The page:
Each one had something different to offer. The oldest, a determined young lady that soaked up everything that was taught. I would mention something in passing and she had it memorized. She was also eager to employ it, and I found myself giving her more responsibility each day. She was a child I could trust because she knew that this was an earned spot at the farm. The second to oldest child fell madly in love with our big Quarter Horse Paint. She would ask me if she could meet her goal of riding him. The day I allowed her on his back, she could not stop smiling or fawning over his massive body that glistened in the sun. She would explain every little nuisance of each lesson. She would critique how the horse did and how she handled it. She was the one that would explain each goal she had and whether she thought she could achieve it. The youngest one had an iron core. She was tiny but undeterred and the day that Milkshake decided to do a drive-thru and grab a quick bite to eat of the luscious grass when she was leading him back to the field demonstrated her grit, because he had stepped on her little foot. She squeaked and Milkshake quickly lifted his foot. She hobbled over to the chair and we put ice on it, but her face was set, she would never let a horse do that to her again.
Everything has a nickname here. After proving their unwavering devotion to the farm and our horses, we christened them THE NUGGETS. We have grown quite fond of their generous spirit and desire to do their best. It is quite refreshing to find children that love to please others.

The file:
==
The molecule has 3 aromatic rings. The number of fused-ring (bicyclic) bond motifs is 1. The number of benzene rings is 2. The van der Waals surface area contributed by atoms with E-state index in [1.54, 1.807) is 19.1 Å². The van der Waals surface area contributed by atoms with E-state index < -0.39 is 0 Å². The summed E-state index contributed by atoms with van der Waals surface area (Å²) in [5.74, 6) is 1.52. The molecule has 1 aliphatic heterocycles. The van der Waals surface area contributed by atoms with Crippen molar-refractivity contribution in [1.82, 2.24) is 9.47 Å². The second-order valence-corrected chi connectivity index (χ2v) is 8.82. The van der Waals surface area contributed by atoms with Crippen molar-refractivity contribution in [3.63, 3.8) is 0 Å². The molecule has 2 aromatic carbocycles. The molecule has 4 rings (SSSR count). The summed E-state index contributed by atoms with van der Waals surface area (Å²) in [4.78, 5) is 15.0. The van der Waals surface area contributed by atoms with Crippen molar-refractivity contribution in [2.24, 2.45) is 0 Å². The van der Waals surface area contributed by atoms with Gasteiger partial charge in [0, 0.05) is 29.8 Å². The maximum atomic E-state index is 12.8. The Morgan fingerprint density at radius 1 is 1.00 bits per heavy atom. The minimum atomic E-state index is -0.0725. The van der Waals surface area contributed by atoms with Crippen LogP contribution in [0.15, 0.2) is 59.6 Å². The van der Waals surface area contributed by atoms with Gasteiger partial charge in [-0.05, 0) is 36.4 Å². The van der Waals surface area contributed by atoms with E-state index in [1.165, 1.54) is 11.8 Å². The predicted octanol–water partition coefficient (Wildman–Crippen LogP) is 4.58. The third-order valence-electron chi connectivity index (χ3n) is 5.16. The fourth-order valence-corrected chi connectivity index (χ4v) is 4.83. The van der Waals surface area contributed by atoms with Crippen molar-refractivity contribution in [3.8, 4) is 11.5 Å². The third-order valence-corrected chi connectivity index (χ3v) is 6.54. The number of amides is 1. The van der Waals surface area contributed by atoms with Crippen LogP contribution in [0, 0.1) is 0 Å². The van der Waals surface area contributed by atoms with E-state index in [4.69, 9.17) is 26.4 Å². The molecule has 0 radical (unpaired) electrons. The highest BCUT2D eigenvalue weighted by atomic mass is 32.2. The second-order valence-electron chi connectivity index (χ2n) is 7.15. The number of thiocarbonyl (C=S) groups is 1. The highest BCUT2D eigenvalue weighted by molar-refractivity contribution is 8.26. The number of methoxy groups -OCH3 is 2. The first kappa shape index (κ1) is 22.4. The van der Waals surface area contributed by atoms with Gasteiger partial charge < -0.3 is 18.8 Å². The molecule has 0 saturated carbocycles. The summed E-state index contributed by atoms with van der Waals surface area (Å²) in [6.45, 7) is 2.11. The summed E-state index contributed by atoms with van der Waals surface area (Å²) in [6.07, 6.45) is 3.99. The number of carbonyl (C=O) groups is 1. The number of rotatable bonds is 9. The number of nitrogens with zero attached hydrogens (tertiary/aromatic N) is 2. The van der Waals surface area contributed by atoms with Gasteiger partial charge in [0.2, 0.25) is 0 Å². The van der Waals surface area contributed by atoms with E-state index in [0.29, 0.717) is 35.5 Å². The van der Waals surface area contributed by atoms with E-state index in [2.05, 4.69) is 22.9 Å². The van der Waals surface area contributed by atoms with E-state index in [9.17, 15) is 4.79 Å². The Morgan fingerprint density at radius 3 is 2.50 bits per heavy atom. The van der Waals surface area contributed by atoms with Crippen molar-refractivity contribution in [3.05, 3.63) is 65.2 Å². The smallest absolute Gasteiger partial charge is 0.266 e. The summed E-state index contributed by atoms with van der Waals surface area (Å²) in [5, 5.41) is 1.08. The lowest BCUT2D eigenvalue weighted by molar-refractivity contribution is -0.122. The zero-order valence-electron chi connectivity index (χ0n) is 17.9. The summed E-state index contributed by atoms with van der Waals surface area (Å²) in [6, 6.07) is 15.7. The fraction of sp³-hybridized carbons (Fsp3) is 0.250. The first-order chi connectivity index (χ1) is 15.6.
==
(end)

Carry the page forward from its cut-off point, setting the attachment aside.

They remind me of the verse in Galatians 5:13-
…..serve one another humbly in love.
They reflect what we all need to do for one another, seek to serve.
Do you know someone that has served you? Please share.
Living in the country is full of excitement. Skunks that have made their home in my barn, and I was inadvertently sprayed because I reached down to pet what I thought was one of my cats. There was also the time that the bulls from across the street decided to stampede down my driveway and into my horse pasture. Lest I forget the time that the horses got out and decided to stand in the middle of the road, stopping traffic. This is my life on a glorious horse farm, named Raise Your Dreams Farm.
Unfortunately there are some people who also enjoy perusing the country-side searching for an easy target. My neighbor heard noises coming from his basement only to find a bad guy hanging out. So when our neighbor had her barn broken into, my husband and I began in earnest to find a dog that would be intimidating enough to scare any would-be robber into thinking twice about coming to our farm.